Growing up in rural Minnesota meant only one thing in our household. Our radio was tuned to WCCO-Radio, the 50,000-watt blow torch that blankets much of the upper Midwest.
I grew up listening to one of the nation’s most enduring and popular radio duos of all time, Boone and Erickson. They were a hit in our household for much of their 40 years of existence, even before my time.
This past weekend one of the icons of that hit pair, Charlie Boone, died at the age of 88. He was one of the most recognizable announcers on WCCO for decades. Boone and his cohort Roger Erickson began their daily show in 1961 and they kept it lively all the way until the end when Erickson retired in 1998.
Boone continued to host a show on Saturday mornings until he retired in 2010.
As far as I’m concerned, Boone and Erickson created a radio shtick that no one else has ever come close to replicating. Their show featured skits that poked fun at politicians and satirized current events. They often interviewed celebrities and dignitaries.
More than anything, Boone and Erickson were known for their “worse than bad” jokes.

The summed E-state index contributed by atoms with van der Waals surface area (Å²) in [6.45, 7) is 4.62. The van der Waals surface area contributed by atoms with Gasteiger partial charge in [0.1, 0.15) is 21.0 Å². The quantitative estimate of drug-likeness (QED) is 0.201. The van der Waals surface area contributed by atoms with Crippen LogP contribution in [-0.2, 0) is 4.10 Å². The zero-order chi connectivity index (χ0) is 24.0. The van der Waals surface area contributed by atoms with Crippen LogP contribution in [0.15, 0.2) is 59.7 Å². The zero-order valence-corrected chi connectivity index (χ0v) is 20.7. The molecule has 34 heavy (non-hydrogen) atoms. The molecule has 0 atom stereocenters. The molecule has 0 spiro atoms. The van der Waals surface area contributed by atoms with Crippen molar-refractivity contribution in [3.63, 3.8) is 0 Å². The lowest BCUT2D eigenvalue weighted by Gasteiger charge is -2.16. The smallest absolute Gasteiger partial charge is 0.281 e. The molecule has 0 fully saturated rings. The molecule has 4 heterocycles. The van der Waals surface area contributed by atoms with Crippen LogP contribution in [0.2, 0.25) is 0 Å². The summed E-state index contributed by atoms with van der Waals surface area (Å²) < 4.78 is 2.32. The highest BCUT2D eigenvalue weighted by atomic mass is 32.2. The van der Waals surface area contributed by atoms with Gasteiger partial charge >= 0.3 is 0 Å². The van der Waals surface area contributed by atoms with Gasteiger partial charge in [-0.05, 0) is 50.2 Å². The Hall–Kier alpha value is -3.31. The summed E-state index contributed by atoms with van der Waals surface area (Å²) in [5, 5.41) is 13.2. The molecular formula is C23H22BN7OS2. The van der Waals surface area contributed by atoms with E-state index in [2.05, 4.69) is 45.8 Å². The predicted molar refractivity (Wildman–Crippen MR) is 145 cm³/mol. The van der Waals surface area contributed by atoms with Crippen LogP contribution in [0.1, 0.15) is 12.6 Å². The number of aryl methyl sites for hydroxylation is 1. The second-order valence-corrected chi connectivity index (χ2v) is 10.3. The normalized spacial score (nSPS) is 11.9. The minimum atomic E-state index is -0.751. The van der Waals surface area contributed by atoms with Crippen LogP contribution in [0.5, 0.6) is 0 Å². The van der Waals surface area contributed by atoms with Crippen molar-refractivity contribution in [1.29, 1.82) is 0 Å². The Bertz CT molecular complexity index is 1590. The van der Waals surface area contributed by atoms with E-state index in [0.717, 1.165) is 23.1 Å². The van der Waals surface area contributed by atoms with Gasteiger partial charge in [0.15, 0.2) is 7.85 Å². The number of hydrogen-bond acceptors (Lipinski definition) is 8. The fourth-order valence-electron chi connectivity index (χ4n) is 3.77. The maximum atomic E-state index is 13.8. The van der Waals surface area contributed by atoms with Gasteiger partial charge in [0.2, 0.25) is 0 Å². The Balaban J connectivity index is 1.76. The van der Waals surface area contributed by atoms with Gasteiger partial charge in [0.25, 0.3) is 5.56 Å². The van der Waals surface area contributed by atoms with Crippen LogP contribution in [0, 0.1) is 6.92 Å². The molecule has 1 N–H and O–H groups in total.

Boone was the voice of my childhood, as well as many others. In fact, at one time, WCCO captured more than 60 percent of the total radio audience in the Twin Cities. That is unheard of today as no one comes anywhere close.
I’ll never forget listening to Boone deliver school closings around the breakfast table on those cold and snowy Minnesota mornings. I always sat at the edge of my chair wondering and waiting to hear those familiar words, “Brownton Public School, closed.”
I had the honor and pleasure to meet Boone many years ago when I arranged for my high school guitar club to be on WCCO. The group traveled to the Minneapolis studio to play Christmas music on Boone’s radio show.
There were several things that stuck out about that experience. First, I was in awe of being in the studio of one of the greatest powerhouse radio stations in the country. And secondly, I’ll never forget how gentle, charming and talented Boone was not only on the radio, but also in person.
Radio will never be the same again without radio giants like Boone and several others from his era behind the microphone. So many younger announcers try to measure up to their success, only to end up falling short. There was always something magical about Boone on the air. He had one of the most pleasant voices one could ever expect to hear on the radio.
I’m glad I had the opportunity to grow up listening to one of the greatest radio legends of all time. For me, Boone is one of the reasons why Minnesota has been such a charming place to call home all these years.
I wish Boone’s survivors the best as they go in hot pursuit of remembering a wonderful man.